study after research study shows that requirements errors are the number one cause of software project failures (costing U. companies approximately billion a year in total1), many organizations continue to deliver requirements that are unclear, ambiguous or incomplete.
These erroneous requirements then go on to be tracked, traced and perfectly executed, resulting in a system that "does what was required" but unfortunately doesn't do what business users thought they asked for.
The actual CFR 21 Part 11 and CFR 21 Part 820 regulations focus specific requirements that may seem to be only somewhat related to software development.
For instance, CFR 21 Part 11 defines the requirements for a digital signature and electronic record to be considered valid, whereas CFR 21 Part 820 governs the quality of medical devices.
The body of best practices associated with software testing is comprehensive -- there's even an ISO standard associated with software evaluation.
In contrast, requirements testing is often carried out in an ad-hoc manner, using outdated or impractical methods that leave a lot of room for error and miscommunication. Following are some key "best practices" for ensuring that requirements are as complete and accurate as possible, at all stages of development: Know where your problem is The requirements development lifecycle consists of several important, yet different processes -- elicitation (gathering requirements), specification and analysis (putting requirements into a formal model or document, such as a use case, and inviting stakeholder feedback) and validation (making sure everyone understands and agrees on the requirements put forth, and that they are realistic and precise).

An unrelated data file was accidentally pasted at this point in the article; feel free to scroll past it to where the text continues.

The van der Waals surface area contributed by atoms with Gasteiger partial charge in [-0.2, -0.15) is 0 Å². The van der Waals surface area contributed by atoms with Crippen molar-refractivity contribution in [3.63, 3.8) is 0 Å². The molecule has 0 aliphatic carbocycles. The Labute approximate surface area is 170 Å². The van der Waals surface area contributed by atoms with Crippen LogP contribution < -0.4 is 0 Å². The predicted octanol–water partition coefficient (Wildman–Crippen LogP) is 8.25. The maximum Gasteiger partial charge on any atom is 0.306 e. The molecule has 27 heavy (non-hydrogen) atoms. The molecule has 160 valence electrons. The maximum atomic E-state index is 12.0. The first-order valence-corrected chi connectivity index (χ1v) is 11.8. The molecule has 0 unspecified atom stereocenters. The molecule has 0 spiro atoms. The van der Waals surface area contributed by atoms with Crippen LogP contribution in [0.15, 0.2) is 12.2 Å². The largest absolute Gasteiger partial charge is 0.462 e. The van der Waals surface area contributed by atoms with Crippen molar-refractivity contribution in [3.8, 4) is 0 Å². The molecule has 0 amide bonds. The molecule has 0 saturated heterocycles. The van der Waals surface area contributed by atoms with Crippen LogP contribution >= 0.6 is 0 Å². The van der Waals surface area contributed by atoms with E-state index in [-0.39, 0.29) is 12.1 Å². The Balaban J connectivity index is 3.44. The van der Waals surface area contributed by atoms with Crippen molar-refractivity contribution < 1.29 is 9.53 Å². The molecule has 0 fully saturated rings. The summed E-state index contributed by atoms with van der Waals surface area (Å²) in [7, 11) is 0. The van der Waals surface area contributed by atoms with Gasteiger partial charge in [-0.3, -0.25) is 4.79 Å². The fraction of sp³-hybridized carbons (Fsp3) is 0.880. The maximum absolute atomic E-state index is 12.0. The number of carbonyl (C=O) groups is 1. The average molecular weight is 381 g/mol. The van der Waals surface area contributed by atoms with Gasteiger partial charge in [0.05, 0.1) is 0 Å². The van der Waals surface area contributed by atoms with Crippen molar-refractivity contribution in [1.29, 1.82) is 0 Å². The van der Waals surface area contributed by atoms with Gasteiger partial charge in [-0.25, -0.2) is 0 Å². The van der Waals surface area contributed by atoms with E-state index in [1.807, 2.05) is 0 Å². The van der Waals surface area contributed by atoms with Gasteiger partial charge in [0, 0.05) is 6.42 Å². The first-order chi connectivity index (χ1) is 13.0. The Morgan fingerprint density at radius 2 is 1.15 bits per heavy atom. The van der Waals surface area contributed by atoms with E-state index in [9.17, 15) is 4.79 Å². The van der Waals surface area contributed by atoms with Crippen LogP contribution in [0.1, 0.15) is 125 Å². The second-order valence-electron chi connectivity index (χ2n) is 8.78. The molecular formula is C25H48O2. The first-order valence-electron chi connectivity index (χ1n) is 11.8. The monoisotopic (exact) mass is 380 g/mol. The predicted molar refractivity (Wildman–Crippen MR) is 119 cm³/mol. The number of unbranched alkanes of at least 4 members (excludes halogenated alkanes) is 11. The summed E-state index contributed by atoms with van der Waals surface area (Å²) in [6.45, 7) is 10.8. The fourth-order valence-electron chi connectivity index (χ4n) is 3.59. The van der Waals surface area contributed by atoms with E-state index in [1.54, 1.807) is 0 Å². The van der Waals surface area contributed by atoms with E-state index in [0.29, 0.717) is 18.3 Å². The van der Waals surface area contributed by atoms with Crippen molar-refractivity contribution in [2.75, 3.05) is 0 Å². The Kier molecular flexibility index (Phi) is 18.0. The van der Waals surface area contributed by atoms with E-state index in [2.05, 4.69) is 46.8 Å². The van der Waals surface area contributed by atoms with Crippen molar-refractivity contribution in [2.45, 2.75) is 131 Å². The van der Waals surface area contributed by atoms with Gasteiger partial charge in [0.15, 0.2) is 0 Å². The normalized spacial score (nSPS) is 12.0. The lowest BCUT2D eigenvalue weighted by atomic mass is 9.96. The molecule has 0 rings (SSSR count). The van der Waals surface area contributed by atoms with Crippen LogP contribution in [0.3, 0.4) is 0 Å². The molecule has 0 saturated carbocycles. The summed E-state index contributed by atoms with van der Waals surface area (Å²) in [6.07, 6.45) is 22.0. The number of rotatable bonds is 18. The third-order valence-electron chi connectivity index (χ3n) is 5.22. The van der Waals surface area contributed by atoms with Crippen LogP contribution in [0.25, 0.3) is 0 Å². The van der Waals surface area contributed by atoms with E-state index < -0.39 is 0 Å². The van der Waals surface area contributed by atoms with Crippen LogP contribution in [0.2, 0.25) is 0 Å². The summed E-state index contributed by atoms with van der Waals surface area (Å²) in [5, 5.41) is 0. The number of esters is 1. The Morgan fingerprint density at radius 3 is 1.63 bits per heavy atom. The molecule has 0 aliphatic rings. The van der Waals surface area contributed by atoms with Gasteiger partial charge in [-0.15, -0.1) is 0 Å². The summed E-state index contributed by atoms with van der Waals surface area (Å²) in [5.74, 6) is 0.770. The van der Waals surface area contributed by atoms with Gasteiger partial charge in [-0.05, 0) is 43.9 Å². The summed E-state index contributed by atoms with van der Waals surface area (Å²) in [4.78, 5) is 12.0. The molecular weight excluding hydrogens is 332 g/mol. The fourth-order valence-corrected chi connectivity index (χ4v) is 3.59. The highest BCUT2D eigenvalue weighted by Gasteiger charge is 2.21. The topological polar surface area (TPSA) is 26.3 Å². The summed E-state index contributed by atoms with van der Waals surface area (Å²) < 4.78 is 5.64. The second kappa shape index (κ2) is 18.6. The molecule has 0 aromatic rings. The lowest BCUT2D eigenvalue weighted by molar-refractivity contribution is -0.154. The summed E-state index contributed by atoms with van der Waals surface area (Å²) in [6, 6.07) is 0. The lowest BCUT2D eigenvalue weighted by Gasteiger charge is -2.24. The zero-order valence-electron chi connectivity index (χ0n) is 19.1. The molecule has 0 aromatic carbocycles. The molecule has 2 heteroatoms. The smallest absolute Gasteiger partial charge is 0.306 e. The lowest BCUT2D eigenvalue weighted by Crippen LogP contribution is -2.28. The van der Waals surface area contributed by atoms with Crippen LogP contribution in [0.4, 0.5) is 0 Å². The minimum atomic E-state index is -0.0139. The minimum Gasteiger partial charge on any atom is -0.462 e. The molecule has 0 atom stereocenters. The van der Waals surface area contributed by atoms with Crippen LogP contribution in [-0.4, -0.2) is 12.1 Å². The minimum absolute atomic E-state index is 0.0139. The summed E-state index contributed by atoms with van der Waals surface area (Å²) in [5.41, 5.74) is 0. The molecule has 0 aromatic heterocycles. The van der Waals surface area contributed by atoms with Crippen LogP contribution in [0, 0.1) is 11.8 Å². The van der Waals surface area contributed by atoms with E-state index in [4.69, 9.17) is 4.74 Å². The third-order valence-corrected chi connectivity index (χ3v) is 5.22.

I am trying to understand the difference a little better as it seem like they are the same thing.
I have work in projects with no use of the requirements and everything is an acceptance criteria, and on projects that have both.
Anyway, not only I reworded it, I added additional information.Microsoft Press defines Acceptance Criteria as “Conditions that a software product must satisfy to be accepted by a user, customer or other stakeholder.” Google defines them as “Pre-established standards or requirements a product or project must meet.” Acceptance Criteria are a set of statements, each with a clear pass/fail result, that specify both functional (e.g., minimal marketable functionality) and non-functional (e.g., minimal quality) requirements applicable at the current stage of project integration.These requirements represent “conditions of satisfaction.” There is no partial acceptance: either a criterion is met or it is not.Northwest Cadence June 2011This white paper focuses on the initial chapter of Title 21 of the Code of Federal Regulations (referred to simply as CFR 21), which governs food and drugs that are manufactured in the United States.The other chapters of CFR 21, which cover the Drug Enforcement Agency (DEA) and the Office of National Drug Control Policy (ONDCP), are outside the scope of this white paper.